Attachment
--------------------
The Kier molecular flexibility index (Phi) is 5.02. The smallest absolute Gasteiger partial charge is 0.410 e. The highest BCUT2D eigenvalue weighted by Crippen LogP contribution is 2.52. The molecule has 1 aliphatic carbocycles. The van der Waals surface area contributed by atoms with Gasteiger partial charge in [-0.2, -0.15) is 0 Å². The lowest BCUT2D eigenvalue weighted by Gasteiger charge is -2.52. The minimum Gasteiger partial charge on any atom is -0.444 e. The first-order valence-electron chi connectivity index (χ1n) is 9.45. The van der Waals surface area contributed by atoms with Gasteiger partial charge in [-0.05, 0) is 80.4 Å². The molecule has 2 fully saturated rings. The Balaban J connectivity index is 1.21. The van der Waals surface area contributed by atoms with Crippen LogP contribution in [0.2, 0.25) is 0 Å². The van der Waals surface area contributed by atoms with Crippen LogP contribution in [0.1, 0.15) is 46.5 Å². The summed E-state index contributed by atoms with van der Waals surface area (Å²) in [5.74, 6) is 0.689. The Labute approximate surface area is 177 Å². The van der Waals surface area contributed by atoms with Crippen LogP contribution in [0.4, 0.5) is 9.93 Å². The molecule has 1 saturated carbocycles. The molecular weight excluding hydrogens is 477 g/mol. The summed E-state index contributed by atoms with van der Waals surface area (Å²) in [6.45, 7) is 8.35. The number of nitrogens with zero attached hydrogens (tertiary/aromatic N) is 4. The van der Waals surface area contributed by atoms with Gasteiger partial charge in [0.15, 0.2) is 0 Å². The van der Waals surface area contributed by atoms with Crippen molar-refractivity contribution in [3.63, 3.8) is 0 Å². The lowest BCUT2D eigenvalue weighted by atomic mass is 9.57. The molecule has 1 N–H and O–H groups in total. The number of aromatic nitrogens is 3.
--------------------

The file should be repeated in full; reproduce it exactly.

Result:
The Kier molecular flexibility index (Phi) is 5.02. The smallest absolute Gasteiger partial charge is 0.410 e. The highest BCUT2D eigenvalue weighted by Crippen LogP contribution is 2.52. The molecule has 1 aliphatic carbocycles. The van der Waals surface area contributed by atoms with Gasteiger partial charge in [-0.2, -0.15) is 0 Å². The lowest BCUT2D eigenvalue weighted by Gasteiger charge is -2.52. The minimum Gasteiger partial charge on any atom is -0.444 e. The first-order valence-electron chi connectivity index (χ1n) is 9.45. The van der Waals surface area contributed by atoms with Gasteiger partial charge in [-0.05, 0) is 80.4 Å². The molecule has 2 fully saturated rings. The Balaban J connectivity index is 1.21. The van der Waals surface area contributed by atoms with Crippen LogP contribution in [0.2, 0.25) is 0 Å². The van der Waals surface area contributed by atoms with Crippen LogP contribution in [0.1, 0.15) is 46.5 Å². The summed E-state index contributed by atoms with van der Waals surface area (Å²) in [5.74, 6) is 0.689. The Labute approximate surface area is 177 Å². The van der Waals surface area contributed by atoms with Crippen LogP contribution in [0.4, 0.5) is 9.93 Å². The molecule has 1 saturated carbocycles. The molecular weight excluding hydrogens is 477 g/mol. The summed E-state index contributed by atoms with van der Waals surface area (Å²) in [6.45, 7) is 8.35. The number of nitrogens with zero attached hydrogens (tertiary/aromatic N) is 4. The van der Waals surface area contributed by atoms with Gasteiger partial charge in [0.15, 0.2) is 0 Å². The van der Waals surface area contributed by atoms with Crippen molar-refractivity contribution in [3.63, 3.8) is 0 Å². The lowest BCUT2D eigenvalue weighted by atomic mass is 9.57. The molecule has 1 N–H and O–H groups in total. The number of aromatic nitrogens is 3.